The Fenwick Island Town Council officially re-named West Essex Street Extended as Ebb Tide Cove with a resolution passed on Friday, March 26. It was the end of a year-and-a half project with Sussex County Mapping and Addressing to rename some streets whose designations were found to be of concern because of redundant or confusing names.
The council on March 26 also approved a banner for Warren’s Station for the summer season. The banner will be approximately 12 feet by 5 or 6 feet, announcing the 50-year anniversary of the restaurant. It will be placed on the north side of the roof, in between the two dormers. Council members said they had allowed similar banners for other businesses in the past and noted that Warren’s Station had always been an “incredible business partner and neighbor.”
Councilman Gardner Bunting reported to the council that the budget committee had met several times recently concerning the safety of and maximum return on some of their investments. Much of those funds will be reallocated to local institutions that are fully insured through the FDIC, at the request of the town’s auditor. Bunting said one series of CDs will actually see an increase by 11 times because of the move – something he said should be seen on next month’s financial report.
Town Manager Win Abbott reported that the town’s new solar-powered radar signs are installed and working. Building Official Pat Schuchman reported that the town appraiser will be in Fenwick Island on May 6 and May 7.
Resident Buzz Henifin spoke and complained that the town’s police report information is “so blah.” He said that, even with the news that suspects had been apprehended in burglary cases from last fall, the information that was shared with residents was minimal.
“It should get out to the people,” he said, opining that Police Chief William Boyden “did not want to tell us what went on. He indicated it wasn’t proper.”
Mayor Audrey Serio said she “wouldn’t want people to know” if it had been her house that had been burglarized and noted that police are often not able to say much publicly during open investigations.
Council Member Vicki Carmean said she “respectfully disagreed.”
“We don’t need all the details, but a simple reminder…” said Carmean, adding that she had heard not all the doors in the residences that were burglarized had been locked. “We could warn our neighbors and lock our own door.”
Resident Mary Pat Kyle said, “I completely agree with Buzz. If I had heard about it, I would have taken precautions.”
Serio said they would “continue to work on it.” And Carmean reminded townspeople they could sign up for Nixle and get police report and information sent to their e-mail addresses and/or their phone.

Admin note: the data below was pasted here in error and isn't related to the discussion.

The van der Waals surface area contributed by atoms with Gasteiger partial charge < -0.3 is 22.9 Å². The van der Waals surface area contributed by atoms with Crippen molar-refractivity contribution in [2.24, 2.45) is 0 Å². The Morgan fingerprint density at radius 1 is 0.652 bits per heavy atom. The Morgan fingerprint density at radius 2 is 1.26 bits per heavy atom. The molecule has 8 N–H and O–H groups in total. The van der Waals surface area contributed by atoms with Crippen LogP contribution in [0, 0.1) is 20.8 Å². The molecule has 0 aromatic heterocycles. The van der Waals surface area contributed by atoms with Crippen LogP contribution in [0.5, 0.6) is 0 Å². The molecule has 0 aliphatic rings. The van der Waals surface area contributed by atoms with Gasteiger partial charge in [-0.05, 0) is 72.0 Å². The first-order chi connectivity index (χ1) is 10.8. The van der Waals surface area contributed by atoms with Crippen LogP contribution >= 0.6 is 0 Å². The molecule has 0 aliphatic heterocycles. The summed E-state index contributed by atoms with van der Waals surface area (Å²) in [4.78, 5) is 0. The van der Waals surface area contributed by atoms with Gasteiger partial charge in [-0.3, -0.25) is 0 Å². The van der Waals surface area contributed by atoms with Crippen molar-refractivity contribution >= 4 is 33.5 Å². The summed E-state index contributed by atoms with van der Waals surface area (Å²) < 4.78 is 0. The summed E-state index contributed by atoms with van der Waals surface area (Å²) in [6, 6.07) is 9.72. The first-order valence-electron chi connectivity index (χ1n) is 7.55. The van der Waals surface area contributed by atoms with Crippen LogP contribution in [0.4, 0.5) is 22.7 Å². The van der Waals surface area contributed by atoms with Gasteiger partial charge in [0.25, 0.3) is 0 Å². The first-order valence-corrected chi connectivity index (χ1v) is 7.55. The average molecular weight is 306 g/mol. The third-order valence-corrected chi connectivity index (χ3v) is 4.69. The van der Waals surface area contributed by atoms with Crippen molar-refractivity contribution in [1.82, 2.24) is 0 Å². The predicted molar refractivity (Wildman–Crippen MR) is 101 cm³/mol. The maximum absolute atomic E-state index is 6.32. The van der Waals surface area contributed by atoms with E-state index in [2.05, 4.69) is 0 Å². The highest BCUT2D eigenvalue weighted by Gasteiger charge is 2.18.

Resident Lynn Andrews said she had been unnerved recently when she saw a group of people going into fenced-in yards.
“I asked them what they were doing, and they said, ‘We are looking for Greg,’” she related. “We are all looking for Greg,” she added, “but that seems an invasion of privacy or trespassing.”
Greg Forte, 29, was last seen in Fenwick Island in early February, during one of the area’s major snow storms. His car was found, with its door open and keys inside, at his last known location.
Smallwood said he had come home to searchers in his garage, but he said he did get a notification from Nixle about the search, so he was aware that there would be a search team out. “It is sensitive,” he added.
Bunting said he would have to agree with Andrews, that if they were out and were on private property, it “was an issue.”
“But, they were on everyone’s property,” interjected Serio, to grumbles of “It doesn’t matter,” from some of those present for the council meeting. Serio added that it is a tricky situation because of the high percentage of yards that are empty during the off-season. “This is a desperation thing. If you were that gentleman’s parents…”
Another resident added that, in the future, it would be nice that, if the searchers saw cars in driveways, if they could knock on the doors to gain permission before searching around a property.
Also on March 26, the council passed second readings of Chapter 77, Disorderly Conduct, and Chapter 107, Noise, and first readings on Parking, Property Maintenance, and Peace and Good Order.
Serio also presented Town Clerk Agnes DiPietrantonio with a plaque honoring her for completing 24 hours of training from the University of Delaware’s Institute of Public Administration, for academic excellence in local government leadership.